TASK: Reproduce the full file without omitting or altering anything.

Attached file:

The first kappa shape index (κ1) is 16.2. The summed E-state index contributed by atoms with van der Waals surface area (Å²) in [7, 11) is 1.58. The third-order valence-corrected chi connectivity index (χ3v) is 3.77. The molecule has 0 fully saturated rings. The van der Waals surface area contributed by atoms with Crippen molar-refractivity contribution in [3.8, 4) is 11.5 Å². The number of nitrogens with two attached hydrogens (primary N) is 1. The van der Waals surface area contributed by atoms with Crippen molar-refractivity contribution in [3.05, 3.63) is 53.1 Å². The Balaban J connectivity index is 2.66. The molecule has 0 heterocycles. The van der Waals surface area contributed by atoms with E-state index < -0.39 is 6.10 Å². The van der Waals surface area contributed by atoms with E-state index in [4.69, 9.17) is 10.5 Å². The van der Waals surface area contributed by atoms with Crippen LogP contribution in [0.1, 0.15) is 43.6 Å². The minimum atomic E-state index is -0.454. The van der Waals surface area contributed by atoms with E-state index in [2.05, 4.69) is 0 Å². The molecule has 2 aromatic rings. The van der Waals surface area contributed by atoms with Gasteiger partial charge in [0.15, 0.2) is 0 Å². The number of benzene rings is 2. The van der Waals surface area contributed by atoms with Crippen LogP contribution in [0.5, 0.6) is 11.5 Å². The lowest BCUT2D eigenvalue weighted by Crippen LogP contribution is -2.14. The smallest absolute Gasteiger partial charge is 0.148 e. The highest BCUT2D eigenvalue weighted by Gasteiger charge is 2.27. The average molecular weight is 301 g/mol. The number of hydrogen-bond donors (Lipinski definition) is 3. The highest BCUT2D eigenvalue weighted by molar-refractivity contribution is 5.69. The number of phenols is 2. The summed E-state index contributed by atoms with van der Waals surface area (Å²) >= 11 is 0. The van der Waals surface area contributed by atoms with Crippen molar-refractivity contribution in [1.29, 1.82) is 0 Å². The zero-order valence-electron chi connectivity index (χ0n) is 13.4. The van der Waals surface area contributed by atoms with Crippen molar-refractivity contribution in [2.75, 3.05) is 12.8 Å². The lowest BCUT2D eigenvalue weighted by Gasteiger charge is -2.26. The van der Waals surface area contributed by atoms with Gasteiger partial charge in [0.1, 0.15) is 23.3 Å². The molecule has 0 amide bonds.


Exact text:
The first kappa shape index (κ1) is 16.2. The summed E-state index contributed by atoms with van der Waals surface area (Å²) in [7, 11) is 1.58. The third-order valence-corrected chi connectivity index (χ3v) is 3.77. The molecule has 0 fully saturated rings. The van der Waals surface area contributed by atoms with Crippen molar-refractivity contribution in [3.8, 4) is 11.5 Å². The number of nitrogens with two attached hydrogens (primary N) is 1. The van der Waals surface area contributed by atoms with Crippen molar-refractivity contribution in [3.05, 3.63) is 53.1 Å². The Balaban J connectivity index is 2.66. The molecule has 0 heterocycles. The van der Waals surface area contributed by atoms with E-state index < -0.39 is 6.10 Å². The van der Waals surface area contributed by atoms with E-state index in [4.69, 9.17) is 10.5 Å². The van der Waals surface area contributed by atoms with Crippen LogP contribution in [0.1, 0.15) is 43.6 Å². The minimum atomic E-state index is -0.454. The van der Waals surface area contributed by atoms with E-state index in [2.05, 4.69) is 0 Å². The molecule has 2 aromatic rings. The van der Waals surface area contributed by atoms with Gasteiger partial charge in [0.15, 0.2) is 0 Å². The number of benzene rings is 2. The van der Waals surface area contributed by atoms with Crippen LogP contribution in [0.5, 0.6) is 11.5 Å². The lowest BCUT2D eigenvalue weighted by Crippen LogP contribution is -2.14. The smallest absolute Gasteiger partial charge is 0.148 e. The highest BCUT2D eigenvalue weighted by Gasteiger charge is 2.27. The average molecular weight is 301 g/mol. The number of hydrogen-bond donors (Lipinski definition) is 3. The highest BCUT2D eigenvalue weighted by molar-refractivity contribution is 5.69. The number of phenols is 2. The summed E-state index contributed by atoms with van der Waals surface area (Å²) >= 11 is 0. The van der Waals surface area contributed by atoms with Crippen molar-refractivity contribution in [1.29, 1.82) is 0 Å². The zero-order valence-electron chi connectivity index (χ0n) is 13.4. The van der Waals surface area contributed by atoms with Crippen molar-refractivity contribution in [2.75, 3.05) is 12.8 Å². The lowest BCUT2D eigenvalue weighted by Gasteiger charge is -2.26. The van der Waals surface area contributed by atoms with Gasteiger partial charge in [0.1, 0.15) is 23.3 Å². The molecule has 0 amide bonds.